ELECTRIFYING JUBA IS PRAISEWORTHY
By: Loro Louis Yugu
I was overwhelmed yesterday when my colleagues dashed out of office to see lighting bulbs on the new electric poles on Juba Airport road. I heard them shouting, “power oyee” while others were saying our charismas gift is now here. Indeed the news that the power would be launched by His Excellency President Salva Kiir was received with joy. Light is one of the most precious things in human life. Imagine how sad it has been, staying in darkness since South Sudan Electricity Corporation promised the citizens of this country electricity in form of “Christmas Gift” in 2017.
Speaking to press in October 2017, the Minister of Electricity and Dams, Dr. Dhieu Mathok promised to electrify Juba but the action intended for the transmission was short lived as it did not go beyond the festive season.
This time the citizens of this country should own the electricity and avoid any intention to vandalize any electric device. South Sudan Electricity Cooperation (SSEC) recently blamed Juba residents for vandalizing the electric cables resulting to delay of power rehabilitations works.
Earlier, Beck Awan, the Chairperson of South Sudan Electricity Cooperation said the work was going backward because there was vandalism going on. The work completed was being broken up by people who are not known saying some poles have been pushed down and people were stealing the cables.
This is an irresponsible behavior that must not be tolerated. Those who are mandated to man the electric docket in the country should be vigilant this time. How can you destroy your own property if your intelligent quotient is functioning?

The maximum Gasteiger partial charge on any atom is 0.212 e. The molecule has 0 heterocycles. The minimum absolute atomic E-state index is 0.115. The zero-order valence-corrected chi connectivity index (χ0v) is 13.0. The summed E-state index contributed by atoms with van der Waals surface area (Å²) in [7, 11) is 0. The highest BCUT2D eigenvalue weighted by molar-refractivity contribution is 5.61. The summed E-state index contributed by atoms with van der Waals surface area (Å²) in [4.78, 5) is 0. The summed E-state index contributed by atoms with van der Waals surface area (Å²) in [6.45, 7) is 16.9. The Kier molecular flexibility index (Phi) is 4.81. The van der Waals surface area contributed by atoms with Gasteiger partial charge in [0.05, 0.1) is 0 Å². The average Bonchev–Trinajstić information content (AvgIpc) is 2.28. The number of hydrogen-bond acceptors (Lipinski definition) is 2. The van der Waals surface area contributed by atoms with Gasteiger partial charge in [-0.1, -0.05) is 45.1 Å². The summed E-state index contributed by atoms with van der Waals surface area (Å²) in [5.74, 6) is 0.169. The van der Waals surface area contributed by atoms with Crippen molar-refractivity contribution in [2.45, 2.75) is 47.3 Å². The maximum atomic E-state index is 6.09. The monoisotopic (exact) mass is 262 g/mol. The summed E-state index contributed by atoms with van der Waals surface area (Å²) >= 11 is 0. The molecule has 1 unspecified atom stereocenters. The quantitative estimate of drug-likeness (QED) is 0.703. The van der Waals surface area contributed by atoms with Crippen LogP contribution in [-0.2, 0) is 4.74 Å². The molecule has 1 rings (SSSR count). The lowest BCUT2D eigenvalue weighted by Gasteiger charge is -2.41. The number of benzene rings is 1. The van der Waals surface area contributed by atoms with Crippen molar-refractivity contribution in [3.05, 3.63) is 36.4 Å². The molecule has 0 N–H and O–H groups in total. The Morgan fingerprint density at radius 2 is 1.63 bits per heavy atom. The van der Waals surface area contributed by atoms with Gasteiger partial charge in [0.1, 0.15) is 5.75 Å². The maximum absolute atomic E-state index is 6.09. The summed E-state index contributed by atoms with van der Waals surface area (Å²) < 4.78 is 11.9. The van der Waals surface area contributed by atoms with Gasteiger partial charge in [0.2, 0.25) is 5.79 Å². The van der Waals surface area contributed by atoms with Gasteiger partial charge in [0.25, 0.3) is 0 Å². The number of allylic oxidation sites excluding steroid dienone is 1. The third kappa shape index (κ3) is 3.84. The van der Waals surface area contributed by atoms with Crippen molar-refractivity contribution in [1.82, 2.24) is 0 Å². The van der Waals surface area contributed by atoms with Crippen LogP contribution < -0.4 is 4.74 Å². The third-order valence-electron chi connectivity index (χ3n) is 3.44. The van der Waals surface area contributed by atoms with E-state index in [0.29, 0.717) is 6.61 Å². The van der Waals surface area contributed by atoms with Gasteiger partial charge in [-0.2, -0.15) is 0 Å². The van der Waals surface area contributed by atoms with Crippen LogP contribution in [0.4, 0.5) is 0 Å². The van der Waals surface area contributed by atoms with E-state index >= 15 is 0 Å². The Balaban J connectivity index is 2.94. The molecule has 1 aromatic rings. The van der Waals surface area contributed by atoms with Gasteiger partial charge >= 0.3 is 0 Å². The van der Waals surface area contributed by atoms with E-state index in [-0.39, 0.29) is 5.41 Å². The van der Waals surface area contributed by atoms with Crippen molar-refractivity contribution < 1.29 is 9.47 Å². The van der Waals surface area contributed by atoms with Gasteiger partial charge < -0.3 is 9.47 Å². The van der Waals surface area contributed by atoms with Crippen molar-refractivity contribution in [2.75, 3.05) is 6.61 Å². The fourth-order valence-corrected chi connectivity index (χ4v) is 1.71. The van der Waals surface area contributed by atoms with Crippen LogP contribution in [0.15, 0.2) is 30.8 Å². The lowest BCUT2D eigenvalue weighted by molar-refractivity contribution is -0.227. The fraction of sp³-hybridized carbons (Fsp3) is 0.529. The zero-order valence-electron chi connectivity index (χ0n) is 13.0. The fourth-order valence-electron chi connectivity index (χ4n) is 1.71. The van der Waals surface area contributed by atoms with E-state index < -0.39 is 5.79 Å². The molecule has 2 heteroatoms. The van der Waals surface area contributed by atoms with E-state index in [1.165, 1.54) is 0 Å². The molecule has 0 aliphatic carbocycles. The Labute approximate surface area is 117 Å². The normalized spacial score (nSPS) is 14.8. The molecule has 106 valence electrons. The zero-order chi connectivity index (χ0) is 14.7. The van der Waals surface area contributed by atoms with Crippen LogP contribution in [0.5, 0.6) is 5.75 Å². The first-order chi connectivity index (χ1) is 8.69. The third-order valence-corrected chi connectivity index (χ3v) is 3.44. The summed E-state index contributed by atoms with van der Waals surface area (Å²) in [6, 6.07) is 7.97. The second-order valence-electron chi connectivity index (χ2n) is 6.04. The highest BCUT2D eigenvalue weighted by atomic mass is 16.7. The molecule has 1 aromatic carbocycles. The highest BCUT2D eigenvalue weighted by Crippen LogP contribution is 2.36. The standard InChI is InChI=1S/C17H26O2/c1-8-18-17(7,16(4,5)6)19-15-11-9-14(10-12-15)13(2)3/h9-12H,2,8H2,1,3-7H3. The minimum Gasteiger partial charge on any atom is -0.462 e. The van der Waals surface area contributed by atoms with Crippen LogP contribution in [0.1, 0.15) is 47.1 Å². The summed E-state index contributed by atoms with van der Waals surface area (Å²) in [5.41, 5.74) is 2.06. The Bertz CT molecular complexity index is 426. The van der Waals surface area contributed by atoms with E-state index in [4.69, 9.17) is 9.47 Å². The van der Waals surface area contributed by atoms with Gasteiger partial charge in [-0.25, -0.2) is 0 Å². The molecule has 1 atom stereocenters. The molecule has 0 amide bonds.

You as citizen of this country should be alert and play your role by reporting any one stealing the cables to the police or the authorities concerned. This is called nation building. There is no country that can develop on earth without the participation of her entire citizens.
When war broke out in the country, Juba was left in darkness because some careless citizens looted the solar panels meant for street light especially on Gudele road.
This new move should pave a way for South Sudan to build its own dam to supply power for industrial and domestic use. This is the only way to boost trade and economy in the country. Efforts to import power should be abated to avoid unnecessary expenditure. The country needs a 24 hour power .
South Sudan has the lowest electricity consumption per capita in Sub-Saharan Africa, according to USAID.